Chicago Bulls coach Tom Thibodeau would be happy to see point guard Derrick Rose play for Team USA this summer, even as he is out the rest of this NBA season because of knee surgery.
"If he's healthy enough, I think it would be great for him," Thibodeau said. "I know he feels the same way. I think that whole experience was tremendous for him (in the 2010 world championships). I know how strongly USA Basketball feels about him. If his health is there, I think it makes a lot of sense."
Rose, who was named to USA Basketball's 28-player pool that will form rosters for this summer's FIBA World Cup of Basketball in Spain and the 2016 Rio de Janeiro Olympics, played 10 games this season before tearing the medial meniscus in his right knee in December. That came after he missed all of last season with a torn anterior cruciate ligament in his left knee, which cost him a spot on the 2012 London Olympics team.
But Rose is expected to be medically cleared by the summer. He now is traveling with the Bulls and doing light shooting drills during practices.
"Obviously, his health is the priority," Thibodeau said. "He's moving along well. He has to continue to be patient. But if he's cleared to play, and it's at the point where (playing in Spain) is the best thing for him, then I think he should do it."
Rose played for Team USA during its 2010 world championship run in Turkey, the summer before his 2010-11 NBA MVP season. He would like the shot at another championship, which could help his chances at being named to the 2016 Olympic roster.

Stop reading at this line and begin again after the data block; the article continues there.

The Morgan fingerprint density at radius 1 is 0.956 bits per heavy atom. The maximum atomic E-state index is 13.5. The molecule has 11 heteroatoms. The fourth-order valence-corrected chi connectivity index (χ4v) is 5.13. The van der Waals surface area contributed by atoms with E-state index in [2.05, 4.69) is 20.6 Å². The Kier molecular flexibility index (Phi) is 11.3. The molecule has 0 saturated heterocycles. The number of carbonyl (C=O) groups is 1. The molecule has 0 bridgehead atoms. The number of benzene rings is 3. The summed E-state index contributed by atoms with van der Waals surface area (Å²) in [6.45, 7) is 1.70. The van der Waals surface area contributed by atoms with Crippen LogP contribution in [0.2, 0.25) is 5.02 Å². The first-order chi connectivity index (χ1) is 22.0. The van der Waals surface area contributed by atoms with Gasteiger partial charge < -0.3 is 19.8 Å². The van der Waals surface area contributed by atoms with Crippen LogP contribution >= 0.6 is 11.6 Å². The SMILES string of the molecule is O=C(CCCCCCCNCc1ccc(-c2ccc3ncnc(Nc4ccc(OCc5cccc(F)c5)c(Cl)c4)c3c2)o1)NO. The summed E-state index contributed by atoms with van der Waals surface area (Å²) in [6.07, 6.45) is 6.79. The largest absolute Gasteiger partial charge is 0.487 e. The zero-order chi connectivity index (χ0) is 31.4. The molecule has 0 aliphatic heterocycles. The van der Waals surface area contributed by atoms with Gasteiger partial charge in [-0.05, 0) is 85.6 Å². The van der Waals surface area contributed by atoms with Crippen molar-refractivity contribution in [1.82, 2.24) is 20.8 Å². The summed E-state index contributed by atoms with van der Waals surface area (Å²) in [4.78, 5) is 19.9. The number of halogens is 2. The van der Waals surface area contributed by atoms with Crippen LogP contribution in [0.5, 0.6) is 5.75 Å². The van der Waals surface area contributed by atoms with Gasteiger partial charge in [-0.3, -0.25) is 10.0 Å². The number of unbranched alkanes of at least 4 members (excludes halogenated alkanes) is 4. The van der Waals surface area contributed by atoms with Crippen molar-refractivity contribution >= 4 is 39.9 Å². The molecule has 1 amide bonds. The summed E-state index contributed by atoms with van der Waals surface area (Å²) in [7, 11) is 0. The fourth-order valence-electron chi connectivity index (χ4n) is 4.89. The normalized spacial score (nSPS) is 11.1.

"I'm looking forward to getting back on the court this summer and having the chance to represent our country," Rose said in a statement released Thursday by USA Basketball. "It's an honor to play for Team USA and (coach Mike Krzyzewski)."
Before Rose got hurt this season, he looked like a shadow of the explosive scorer he was before the ACL injury. He averaged 15.9 points, 3.2 rebounds and 4.3 assists a game while shooting 35.4% from the field, all of which were career lows. Thibodeau thinks playing for Team USA will be beneficial in getting Rose back into game shape before the start of training camp.
"In 2010, that summer, when he had the opportunity to practice and play, I thought he hit the ground running (in the NBA season)," the coach said. "I thought that was great for him. That being said, you're going against pros every day, and it's high-level competition. I think you get an edge about you when you do stuff like that."
Still, with Rose's current health up in the air, Thibodeau says the focus must be on his long-term future.